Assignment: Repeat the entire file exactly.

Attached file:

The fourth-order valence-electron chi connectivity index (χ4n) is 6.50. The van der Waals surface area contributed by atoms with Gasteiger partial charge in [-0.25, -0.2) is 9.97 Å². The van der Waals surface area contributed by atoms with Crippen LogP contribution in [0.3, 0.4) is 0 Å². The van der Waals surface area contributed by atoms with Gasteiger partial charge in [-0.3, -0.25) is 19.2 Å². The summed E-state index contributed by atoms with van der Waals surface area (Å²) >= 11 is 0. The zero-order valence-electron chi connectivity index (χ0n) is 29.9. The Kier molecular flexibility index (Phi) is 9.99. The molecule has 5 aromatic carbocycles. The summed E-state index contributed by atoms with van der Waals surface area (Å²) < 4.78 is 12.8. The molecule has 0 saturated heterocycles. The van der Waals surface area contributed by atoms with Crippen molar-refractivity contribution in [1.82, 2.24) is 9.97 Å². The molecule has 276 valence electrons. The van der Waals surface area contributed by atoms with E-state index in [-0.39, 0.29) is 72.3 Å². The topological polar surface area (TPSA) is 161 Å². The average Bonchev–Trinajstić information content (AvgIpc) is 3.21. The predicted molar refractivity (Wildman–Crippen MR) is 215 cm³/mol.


The fourth-order valence-electron chi connectivity index (χ4n) is 6.50. The van der Waals surface area contributed by atoms with Gasteiger partial charge in [-0.25, -0.2) is 9.97 Å². The van der Waals surface area contributed by atoms with Crippen LogP contribution in [0.3, 0.4) is 0 Å². The van der Waals surface area contributed by atoms with Gasteiger partial charge in [-0.3, -0.25) is 19.2 Å². The summed E-state index contributed by atoms with van der Waals surface area (Å²) >= 11 is 0. The zero-order valence-electron chi connectivity index (χ0n) is 29.9. The Kier molecular flexibility index (Phi) is 9.99. The molecule has 5 aromatic carbocycles. The summed E-state index contributed by atoms with van der Waals surface area (Å²) < 4.78 is 12.8. The molecule has 0 saturated heterocycles. The van der Waals surface area contributed by atoms with Crippen molar-refractivity contribution in [1.82, 2.24) is 9.97 Å². The molecule has 276 valence electrons. The van der Waals surface area contributed by atoms with E-state index in [-0.39, 0.29) is 72.3 Å². The topological polar surface area (TPSA) is 161 Å². The average Bonchev–Trinajstić information content (AvgIpc) is 3.21. The predicted molar refractivity (Wildman–Crippen MR) is 215 cm³/mol.